A group of House Democrats called on the Biden administration to ease sanctions on Venezuela, make more aid available and assess the conditions necessary to re-establish diplomatic relations to alleviate the economic crisis there.
“Given the high costs of the crisis for the Venezuelan people and the hemisphere broadly, we believe it is imperative that the Administration respond to this opportunity by empowering the Venezuelan people who are seeking to rebuild their country and their future,” the Democrats said in a letter, shared first with NBC News, sent to Secretary of State Antony Blinken and Treasury Secretary Janet Yellen on Thursday.
The letter's lead writers were Reps. Joaquin Castro of Texas, ranking member of the Foreign Affairs Subcommittee on the Western Hemisphere; Gregory Meeks of New York, ranking member of the House Foreign Affairs Committee; Jim McGovern of Massachusetts, ranking member of the House Rules Committee; and Barbara Lee of California, senior member of the House Appropriations and Budget Committees.
The letter praised steps taken by the Biden administration that resulted in the release of U.S. prisoners in Venezuela, as well as an agreement between President Nicolás Maduro and the country's opposition to use billions of dollars that had been frozen by U.S. and European banks to create a social fund to assist Venezuelans.
But Democrats asked for specific follow-ups and timelines on the fund, as well as clarification on "legal representation" in the country to ensure funds don't fall into the wrong hands. It also urged that human rights issues be re-evaluated in the context of re-engaging with the country and the easing of sanctions.
Over 7 million people have fled Venezuela, many to the U.S., over the past decade because of the political and economic crisis under Maduro, who has consolidated power over the years.
Venezuela has one of the largest oil reserves in the world, but government mismanagement and U.S. sanctions imposed by the Trump administration have cut oil exports. Many people have been pushed into poverty, hunger and dangerous health conditions.
“Because we share your view that human rights should be at the center of U.S. foreign policy, we have been deeply troubled by the extensive reporting on the indiscriminate and counterproductive impacts on the Venezuelan people of the secondary and sectoral sanctions imposed by the Trump Administration,” the Democrats said in their letter.
The sanctions "have often been found to be ineffective in achieving their objectives," and "to purposefully continue contributing to economic hardship experienced by an entire population is immoral and unworthy of the United States.”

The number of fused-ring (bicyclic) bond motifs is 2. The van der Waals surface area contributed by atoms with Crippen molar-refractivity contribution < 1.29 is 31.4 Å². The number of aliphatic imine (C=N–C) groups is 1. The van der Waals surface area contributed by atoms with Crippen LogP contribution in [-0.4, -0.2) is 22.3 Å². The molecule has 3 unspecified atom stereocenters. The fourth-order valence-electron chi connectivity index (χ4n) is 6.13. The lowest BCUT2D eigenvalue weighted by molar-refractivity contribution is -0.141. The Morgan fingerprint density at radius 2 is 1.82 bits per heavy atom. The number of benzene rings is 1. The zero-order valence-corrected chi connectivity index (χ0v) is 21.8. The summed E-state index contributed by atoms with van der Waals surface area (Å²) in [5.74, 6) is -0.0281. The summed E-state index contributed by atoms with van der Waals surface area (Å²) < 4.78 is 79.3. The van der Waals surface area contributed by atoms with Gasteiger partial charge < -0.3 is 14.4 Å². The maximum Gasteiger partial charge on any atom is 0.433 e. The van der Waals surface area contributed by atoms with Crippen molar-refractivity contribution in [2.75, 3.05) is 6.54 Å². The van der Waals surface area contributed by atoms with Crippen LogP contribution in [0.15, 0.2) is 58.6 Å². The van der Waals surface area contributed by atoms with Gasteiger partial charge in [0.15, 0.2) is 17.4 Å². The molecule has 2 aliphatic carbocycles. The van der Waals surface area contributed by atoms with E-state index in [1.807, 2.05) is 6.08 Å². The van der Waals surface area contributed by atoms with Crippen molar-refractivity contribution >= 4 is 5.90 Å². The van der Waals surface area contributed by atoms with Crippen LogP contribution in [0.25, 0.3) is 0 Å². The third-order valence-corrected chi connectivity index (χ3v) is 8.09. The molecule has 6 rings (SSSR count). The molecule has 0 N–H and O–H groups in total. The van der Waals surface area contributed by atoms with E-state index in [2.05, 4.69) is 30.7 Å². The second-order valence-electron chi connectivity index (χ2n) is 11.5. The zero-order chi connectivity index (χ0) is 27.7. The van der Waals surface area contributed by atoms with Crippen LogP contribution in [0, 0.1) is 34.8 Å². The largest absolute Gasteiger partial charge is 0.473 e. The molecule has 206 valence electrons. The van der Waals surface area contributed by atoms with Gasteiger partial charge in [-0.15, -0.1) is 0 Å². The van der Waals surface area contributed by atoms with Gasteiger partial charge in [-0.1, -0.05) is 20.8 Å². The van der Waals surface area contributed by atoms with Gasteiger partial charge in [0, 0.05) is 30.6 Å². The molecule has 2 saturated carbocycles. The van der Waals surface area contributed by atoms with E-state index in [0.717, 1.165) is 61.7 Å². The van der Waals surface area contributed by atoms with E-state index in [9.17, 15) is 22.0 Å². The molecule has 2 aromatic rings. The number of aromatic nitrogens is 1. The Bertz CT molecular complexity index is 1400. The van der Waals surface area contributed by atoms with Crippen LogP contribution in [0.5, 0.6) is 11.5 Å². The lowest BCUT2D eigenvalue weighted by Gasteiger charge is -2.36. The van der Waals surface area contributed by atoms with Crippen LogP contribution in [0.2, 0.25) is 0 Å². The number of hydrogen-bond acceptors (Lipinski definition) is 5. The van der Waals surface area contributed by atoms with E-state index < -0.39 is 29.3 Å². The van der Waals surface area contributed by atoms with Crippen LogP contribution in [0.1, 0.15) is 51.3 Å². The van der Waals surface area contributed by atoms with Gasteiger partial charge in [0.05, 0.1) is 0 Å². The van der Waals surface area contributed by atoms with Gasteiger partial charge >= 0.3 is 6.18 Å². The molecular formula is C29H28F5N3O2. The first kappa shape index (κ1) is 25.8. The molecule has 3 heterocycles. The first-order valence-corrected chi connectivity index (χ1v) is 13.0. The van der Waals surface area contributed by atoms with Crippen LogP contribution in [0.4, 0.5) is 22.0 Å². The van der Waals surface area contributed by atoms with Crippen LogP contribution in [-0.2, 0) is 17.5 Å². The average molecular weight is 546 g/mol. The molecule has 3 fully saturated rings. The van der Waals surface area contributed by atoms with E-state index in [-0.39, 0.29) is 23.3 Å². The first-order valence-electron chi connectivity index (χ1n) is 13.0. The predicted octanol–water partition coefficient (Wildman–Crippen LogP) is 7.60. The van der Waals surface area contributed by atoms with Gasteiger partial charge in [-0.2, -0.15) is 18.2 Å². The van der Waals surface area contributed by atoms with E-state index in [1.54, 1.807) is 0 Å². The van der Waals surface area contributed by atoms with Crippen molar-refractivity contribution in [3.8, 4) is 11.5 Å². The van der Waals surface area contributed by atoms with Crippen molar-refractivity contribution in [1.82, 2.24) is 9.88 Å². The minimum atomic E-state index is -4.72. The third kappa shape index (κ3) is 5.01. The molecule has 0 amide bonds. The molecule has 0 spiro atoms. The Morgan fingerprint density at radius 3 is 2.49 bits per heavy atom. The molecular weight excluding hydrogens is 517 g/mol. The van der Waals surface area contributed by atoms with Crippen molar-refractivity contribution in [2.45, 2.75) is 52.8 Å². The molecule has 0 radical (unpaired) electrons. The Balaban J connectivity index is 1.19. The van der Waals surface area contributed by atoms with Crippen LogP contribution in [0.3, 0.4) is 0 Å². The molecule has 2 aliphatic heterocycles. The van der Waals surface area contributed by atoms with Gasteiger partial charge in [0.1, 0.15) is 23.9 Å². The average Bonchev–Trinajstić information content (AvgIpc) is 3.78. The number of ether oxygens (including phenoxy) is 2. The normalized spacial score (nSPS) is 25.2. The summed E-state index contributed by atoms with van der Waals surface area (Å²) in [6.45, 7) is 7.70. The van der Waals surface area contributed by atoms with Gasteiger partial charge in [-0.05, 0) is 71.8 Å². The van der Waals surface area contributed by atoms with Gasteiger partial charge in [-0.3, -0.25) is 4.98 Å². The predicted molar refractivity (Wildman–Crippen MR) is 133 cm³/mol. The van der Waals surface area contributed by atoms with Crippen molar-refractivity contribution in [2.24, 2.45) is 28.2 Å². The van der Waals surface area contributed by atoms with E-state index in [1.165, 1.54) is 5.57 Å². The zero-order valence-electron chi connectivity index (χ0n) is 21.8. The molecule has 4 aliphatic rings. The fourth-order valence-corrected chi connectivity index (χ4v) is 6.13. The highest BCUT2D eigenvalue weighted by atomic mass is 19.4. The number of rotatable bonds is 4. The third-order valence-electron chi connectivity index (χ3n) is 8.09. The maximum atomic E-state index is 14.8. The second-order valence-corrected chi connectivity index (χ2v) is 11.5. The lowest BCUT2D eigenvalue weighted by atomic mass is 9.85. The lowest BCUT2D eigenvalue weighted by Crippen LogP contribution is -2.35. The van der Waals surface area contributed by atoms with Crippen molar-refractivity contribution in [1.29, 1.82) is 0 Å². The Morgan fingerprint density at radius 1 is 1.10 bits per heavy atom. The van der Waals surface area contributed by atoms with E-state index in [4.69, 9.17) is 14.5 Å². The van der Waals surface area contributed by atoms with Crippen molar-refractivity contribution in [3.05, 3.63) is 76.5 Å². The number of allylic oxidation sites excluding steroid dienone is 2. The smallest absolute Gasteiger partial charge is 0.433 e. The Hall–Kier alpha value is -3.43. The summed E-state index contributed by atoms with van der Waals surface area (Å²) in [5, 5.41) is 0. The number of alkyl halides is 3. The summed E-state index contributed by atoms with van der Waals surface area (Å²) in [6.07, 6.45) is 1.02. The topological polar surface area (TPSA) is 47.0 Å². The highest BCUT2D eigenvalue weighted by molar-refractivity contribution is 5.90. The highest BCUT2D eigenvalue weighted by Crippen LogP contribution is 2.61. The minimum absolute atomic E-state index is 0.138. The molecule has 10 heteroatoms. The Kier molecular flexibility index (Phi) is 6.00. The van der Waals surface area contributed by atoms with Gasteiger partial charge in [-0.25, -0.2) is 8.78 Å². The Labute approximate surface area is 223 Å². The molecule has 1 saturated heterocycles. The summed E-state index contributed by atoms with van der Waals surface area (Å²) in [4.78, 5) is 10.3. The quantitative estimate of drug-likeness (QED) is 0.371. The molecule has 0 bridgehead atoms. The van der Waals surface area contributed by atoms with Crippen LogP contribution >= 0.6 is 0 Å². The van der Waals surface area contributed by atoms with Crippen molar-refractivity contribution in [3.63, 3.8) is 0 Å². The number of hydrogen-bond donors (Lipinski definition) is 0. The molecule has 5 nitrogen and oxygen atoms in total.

The Democrats ask what conditions are needed for the U.S. and Venezuela to reopen consulates and embassies. After then-President Donald Trump recognized Venezuelan opposition leader Juan Guaidó as the country’s legitimate leader in 2019, Maduro ordered all U.S. diplomatic staff to leave the country.
The lawmakers also asked about restoring direct commercial flights from the U.S. to Venezuela, which were suspended in 2019.
The Biden administration has said it’s willing to lift some sanctions if Maduro takes steps to restore fair elections. President Joe Biden has taken some steps to ease sanctions to encourage dialogue between the government and the opposition, but most sanctions are still in place.
Venezuela has freed some American prisoners, though others remain behind bars, including Los Angeles public defender Eyvin Hernandez.
The Trump administration focused on regime change and the Venezuelan opposition, and many Venezuelan Americans, especially in Florida, supported a “maximum pressure” campaign to force Maduro from power. But the new representative of Venezuela’s opposition in the U.S. has shifted and urged the Biden administration to relax oil sanctions.
The letter's co-signers were Reps. Juan Vargas, Sydney Kamlager-Dove and Ted Lieu, all of California; Veronica Escobar of Texas; Jan Schakowsky of Illinois; Bill Keating of Massachusetts; Eleanor Holmes Norton of the District of Columbia; and Hank Johnson of Georgia.
Castro was one of several legislators who recently reintroduced the bipartisan AFFECT Human Rights in Venezuela Act, which among other things supports U.N. fact-finding investigations in the country until democracy and the rule of law are restored.